The Return of the Copper Thieves

Back in the spring of 2008, with copper prices hovering around $4 a pound, copper thefts became a worldwide epidemic. And when prices fell to close to $1 a pound by the end of the year, thefts fell off as well. But now, as copper prices near $3 a pound, copper theft seems to be making a comeback.

In the past week alone, multiple thefts have been reported with thieves stealing wiring for highway lights in Reno, Nevada, AT&T phone lines in Atlanta and grounding wire for a hydro-electric sub-station in Canada. Thieves even took an entire bus station roof in Virginia.

While the thefts seem to yield only a few hundred dollars at a time, authorities are concerned because they can cause thousands of dollars worth of damages in the process. For instance, Reno authorities have had to struggle to repair the lights in darkened highways while AT&T has been so disrupted by phone line thefts that it has instituted a $3,000 reward for any information leading to the arrest of copper thieves. And economic damages are not the only problem. Many thieves are not the most sophisticated and are willing to cut wires with little regard for the current running through them, risking severe burns and even death.

Although it seems somewhat mundane, copper theft has been a big problem for a while now. According to the Electrical Safety Foundation International’s 2008 Copper Theft Baseline Survey of Utilities:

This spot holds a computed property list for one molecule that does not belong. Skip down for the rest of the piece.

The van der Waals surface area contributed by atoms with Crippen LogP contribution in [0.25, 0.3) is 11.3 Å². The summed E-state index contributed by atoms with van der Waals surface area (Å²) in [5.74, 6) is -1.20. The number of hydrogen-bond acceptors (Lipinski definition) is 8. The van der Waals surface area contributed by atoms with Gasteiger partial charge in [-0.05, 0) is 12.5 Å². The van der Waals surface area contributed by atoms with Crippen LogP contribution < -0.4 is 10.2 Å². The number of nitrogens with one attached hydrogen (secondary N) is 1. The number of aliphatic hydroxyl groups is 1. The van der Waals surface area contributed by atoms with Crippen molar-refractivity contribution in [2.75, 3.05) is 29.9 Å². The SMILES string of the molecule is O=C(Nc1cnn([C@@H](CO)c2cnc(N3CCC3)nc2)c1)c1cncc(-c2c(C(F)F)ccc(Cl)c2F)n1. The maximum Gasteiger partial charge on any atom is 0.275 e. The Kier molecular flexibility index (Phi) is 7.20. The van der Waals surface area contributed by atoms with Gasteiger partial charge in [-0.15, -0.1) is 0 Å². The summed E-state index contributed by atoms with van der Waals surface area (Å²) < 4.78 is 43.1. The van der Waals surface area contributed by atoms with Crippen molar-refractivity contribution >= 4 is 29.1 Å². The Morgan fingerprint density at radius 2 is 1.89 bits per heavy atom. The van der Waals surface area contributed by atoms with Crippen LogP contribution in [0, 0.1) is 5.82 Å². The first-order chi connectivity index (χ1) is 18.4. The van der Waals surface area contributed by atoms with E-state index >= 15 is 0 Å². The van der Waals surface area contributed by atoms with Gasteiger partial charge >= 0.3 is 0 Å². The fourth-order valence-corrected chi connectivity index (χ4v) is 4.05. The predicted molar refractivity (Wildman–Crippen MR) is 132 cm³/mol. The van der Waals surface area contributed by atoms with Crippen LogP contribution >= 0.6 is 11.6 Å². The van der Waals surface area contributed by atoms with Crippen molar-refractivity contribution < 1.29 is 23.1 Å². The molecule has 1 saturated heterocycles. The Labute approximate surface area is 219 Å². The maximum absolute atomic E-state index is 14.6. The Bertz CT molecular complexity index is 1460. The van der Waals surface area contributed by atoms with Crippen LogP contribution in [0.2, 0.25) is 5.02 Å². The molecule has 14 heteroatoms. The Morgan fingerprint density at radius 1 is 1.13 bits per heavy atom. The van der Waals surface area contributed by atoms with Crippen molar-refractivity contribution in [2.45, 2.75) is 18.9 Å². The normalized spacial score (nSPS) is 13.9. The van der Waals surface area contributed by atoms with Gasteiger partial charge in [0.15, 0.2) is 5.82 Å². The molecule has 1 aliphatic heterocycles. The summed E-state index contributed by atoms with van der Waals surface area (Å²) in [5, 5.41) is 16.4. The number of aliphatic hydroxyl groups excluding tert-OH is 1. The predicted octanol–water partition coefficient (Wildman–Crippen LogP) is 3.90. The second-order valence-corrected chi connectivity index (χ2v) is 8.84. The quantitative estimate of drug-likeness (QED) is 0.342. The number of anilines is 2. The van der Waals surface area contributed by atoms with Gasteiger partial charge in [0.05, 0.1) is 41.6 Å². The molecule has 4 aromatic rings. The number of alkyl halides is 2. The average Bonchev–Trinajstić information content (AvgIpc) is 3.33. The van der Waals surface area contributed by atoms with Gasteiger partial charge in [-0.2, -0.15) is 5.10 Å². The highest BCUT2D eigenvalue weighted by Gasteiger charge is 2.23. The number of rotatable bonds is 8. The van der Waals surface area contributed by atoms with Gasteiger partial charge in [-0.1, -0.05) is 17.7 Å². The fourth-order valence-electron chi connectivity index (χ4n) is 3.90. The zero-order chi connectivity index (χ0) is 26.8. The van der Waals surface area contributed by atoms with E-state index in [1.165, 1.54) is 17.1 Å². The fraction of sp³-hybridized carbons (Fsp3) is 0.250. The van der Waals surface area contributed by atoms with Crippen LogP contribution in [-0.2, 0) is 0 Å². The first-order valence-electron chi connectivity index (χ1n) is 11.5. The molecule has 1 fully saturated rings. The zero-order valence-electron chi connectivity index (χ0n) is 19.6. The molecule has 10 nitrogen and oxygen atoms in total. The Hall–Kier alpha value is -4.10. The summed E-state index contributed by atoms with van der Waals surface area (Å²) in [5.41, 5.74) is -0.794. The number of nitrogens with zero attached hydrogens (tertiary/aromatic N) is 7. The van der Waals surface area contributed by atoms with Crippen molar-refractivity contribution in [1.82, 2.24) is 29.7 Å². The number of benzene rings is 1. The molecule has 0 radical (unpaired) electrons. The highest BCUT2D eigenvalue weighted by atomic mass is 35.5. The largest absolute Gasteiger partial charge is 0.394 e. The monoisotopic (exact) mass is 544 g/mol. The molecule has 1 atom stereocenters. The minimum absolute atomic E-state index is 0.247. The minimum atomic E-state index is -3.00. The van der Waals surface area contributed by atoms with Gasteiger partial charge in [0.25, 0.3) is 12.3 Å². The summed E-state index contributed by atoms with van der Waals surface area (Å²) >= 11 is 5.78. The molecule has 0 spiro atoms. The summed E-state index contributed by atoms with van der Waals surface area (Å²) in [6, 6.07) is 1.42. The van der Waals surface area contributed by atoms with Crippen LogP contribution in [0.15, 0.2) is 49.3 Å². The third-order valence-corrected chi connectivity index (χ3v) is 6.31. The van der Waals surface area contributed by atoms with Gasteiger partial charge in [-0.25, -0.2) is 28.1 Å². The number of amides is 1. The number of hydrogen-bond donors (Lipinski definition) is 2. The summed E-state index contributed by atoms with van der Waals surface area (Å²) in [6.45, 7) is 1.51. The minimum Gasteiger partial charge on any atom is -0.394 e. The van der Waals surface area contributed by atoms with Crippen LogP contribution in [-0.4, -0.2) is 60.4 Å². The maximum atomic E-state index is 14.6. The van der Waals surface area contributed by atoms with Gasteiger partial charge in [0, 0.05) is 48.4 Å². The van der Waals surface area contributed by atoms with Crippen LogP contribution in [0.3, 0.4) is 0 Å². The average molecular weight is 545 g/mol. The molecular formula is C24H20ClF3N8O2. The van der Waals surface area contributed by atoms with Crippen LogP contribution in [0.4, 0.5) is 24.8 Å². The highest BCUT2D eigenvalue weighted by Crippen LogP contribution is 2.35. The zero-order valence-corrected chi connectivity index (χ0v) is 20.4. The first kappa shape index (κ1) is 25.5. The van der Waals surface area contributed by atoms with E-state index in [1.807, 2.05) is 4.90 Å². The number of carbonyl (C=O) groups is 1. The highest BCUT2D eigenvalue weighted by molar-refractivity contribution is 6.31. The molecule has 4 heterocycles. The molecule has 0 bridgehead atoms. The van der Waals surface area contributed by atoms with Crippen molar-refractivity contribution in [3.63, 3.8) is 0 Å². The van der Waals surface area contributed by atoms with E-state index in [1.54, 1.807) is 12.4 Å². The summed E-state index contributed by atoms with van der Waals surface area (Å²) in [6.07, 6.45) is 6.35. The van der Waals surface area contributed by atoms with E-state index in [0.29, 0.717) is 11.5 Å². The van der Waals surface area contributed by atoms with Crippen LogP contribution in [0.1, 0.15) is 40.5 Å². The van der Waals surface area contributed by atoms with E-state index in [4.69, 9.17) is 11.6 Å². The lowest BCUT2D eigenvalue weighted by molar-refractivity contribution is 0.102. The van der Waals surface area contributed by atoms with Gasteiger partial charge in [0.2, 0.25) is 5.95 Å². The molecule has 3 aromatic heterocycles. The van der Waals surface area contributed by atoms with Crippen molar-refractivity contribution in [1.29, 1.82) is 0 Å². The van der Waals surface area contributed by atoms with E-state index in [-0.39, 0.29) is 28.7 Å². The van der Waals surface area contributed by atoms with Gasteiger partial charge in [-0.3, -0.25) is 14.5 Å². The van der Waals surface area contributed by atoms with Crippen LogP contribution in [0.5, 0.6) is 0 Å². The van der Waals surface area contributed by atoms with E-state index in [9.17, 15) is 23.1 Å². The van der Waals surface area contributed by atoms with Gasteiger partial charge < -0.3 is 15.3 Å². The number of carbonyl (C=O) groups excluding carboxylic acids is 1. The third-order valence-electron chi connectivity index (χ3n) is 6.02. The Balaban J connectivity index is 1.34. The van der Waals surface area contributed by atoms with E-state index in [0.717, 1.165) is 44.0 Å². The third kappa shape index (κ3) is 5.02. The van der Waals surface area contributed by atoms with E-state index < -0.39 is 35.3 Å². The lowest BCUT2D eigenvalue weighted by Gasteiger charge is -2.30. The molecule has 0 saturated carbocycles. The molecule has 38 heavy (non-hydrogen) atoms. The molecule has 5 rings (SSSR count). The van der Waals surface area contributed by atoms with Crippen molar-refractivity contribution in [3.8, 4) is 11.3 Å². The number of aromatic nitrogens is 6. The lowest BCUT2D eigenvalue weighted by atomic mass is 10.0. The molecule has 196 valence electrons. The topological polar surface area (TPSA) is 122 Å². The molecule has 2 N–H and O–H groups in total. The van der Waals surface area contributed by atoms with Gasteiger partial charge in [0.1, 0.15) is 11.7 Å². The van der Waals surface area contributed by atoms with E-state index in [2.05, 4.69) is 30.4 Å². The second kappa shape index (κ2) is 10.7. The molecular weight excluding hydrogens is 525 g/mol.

• 81.4% of utility companies were concerned about copper theft;
  • 95.1% had experienced copper theft in the past year;
  • 86.6% had a process in place to track incidences of copper theft;
  • Over the previous 12-month period, an estimated 50,193 incidences of copper theft occurred;
  • 7,919 of those incidences involved energized equipment;
  • The value of copper material stolen in the 12-month period was an estimated $20,167,738; (including the value of copper material, the impact of the copper thefts from utilities nationwide cost $60,397,818);
  • The number of outages due to copper theft was an estimated 456,210 minutes; 52 injuries nationwide; and 35 deaths.
  • According to the ESFI, at least 26 states have considered legislative action, such as the Copper Theft Prevention Act of 2008, that would would impose stricter penalties and regulations on metal recyclers and dealers who engage in copper transactions.